Thursday, August 14, 2008

Parallel Worlds

video

This is #1 grandson and this video was made because he was so proud of having learned to dive into the pool head first. Well, how can Savta share in this achievement if she can't come to the pool to witness it? I suggested perhaps coming and looking in from the entrance. No good. Woman just aren't allowed. OK, I said, you'll take my camera and someone will photograph you diving into the pool. And so it was...

At his age (almost 7) I could take his dad down to the Kinneret (we lived in Ramat Hagolan at the time) and find a spot for the whole family to sit under a tree and play in the water. Sometimes we organized a bus and mothers and their kids all went down to swim in the Kinneret.

I am sad because my grandson is growing up in an environment where girls and boys (and of course men and women) live in increasingly separate environments. Two years ago his kindergarten and (also his sister's kindergarten) marked Friday by having a 'kabalat shabbat' with an 'abba' and 'ima'. The abba made kiddush and the ima lit candles. No more. The kindergartens are now single gendered.

So, although there is a nice shady picnic area adjacent to the pool in Mitzpe Ramon, I can not come, fully clothed, and watch my grandson dive into the pool. If his dad is away doing reserve duty (as he was for most of July) he can't go swimming. Dads can't teach their little girls to swim. How do they play 'house' in these kindergartens?

It isn't that I question the need for modest dress and behavior. I know that these are important concepts. But all of us, old and young, men and women should be developing tools and patterns for living and working together when we can. Cutting ourselves off from each other cuts off possibilities for growth and development.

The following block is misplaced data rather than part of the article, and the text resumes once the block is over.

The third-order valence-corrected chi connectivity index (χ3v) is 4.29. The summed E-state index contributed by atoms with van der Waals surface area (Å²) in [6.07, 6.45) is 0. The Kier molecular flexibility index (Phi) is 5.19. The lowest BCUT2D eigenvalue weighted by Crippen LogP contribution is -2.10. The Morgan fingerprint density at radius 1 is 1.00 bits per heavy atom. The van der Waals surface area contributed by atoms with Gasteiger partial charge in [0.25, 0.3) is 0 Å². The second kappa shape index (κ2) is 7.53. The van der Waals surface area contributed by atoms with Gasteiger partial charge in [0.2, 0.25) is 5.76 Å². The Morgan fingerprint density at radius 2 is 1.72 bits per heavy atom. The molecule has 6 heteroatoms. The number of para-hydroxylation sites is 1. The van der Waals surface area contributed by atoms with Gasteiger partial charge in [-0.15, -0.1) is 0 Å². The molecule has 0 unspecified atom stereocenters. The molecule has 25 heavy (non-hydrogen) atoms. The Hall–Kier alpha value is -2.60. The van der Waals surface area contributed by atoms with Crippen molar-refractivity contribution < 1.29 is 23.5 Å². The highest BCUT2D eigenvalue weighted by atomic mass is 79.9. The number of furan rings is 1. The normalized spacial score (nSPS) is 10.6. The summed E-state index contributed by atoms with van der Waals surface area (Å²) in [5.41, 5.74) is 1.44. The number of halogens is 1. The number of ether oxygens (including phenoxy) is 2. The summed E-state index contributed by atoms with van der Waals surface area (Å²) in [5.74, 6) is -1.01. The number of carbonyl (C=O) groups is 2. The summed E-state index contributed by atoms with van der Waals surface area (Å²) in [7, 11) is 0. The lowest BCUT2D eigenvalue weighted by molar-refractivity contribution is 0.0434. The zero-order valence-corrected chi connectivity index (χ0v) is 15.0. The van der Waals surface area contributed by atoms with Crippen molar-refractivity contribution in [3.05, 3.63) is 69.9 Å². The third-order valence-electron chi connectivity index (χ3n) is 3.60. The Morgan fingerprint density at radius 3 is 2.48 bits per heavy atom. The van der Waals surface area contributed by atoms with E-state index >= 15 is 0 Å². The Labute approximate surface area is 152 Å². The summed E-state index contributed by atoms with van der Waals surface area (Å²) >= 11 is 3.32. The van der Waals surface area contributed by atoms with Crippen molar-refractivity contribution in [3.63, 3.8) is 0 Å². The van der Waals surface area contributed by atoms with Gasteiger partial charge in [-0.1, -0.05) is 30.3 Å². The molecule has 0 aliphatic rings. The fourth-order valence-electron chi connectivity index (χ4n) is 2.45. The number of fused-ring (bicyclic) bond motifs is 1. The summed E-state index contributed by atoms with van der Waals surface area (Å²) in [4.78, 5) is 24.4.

9 comments:

mother in israel said...

The importance of separate swimming used to be obvious to me. But as the mother of two genders worth of children, it causes a lack of opportunities for swimming.

mother in israel said...

And causes logistical problems.

Anonymous said...

Hello. You're grandson is a smooth diver! I'm a resident of Mitzpe, and I read your comment with interest. Seperate swimming is quite popular here especially among members of the growing yeshiva community, but most of the hours at the municipal are open. So your family in Mitzpe has made a choice to participate in strictly seperate swimming hours.
Amy of Mitzpe

Risa said...

Hi Amy,
Definitely the choice was theirs. I'm glad the lovely pool in Mitzpe has some hours set aside so my son's community can use the pool. I just miss being able to swim together as a family.

Anonymous said...

A very wise woman once said "the tide goes in, the tide goes out"

An extremely wise man once said "Son, every generation thinks they discovered sex"


a man of some, but much lesser wisdom once said :"the older you get, the tighter you need to keep your seatbelt on to avoid being thrown by paradigm shifts in the road"

KT
amerbro

Risa said...

Oh, my aching' metaphor!

Anonymous said...

I'm curious if your son sees any other aspirational differences between the religious zionists and charedim other than the role of the State (e.g. role of mada)
KT
amerbro

Batya said...

I do like the separate swimming. Ned used to be a poolbabysitter for a neighbor's son.

But I don't like the separation in pre-school. The separation makes for unrealistic playing and not learning about how to be just friends with the opposite sex.

Anonymous said...

Batya,
Please refer back to my question, aiui the aspirational vision in charei Israel is complete separation except for husband and wife (e.g. mehadrin busses) so why need for learning to interact(perhaps it's a mesayea laveirah)?
KT
amerbro

Related Posts with Thumbnails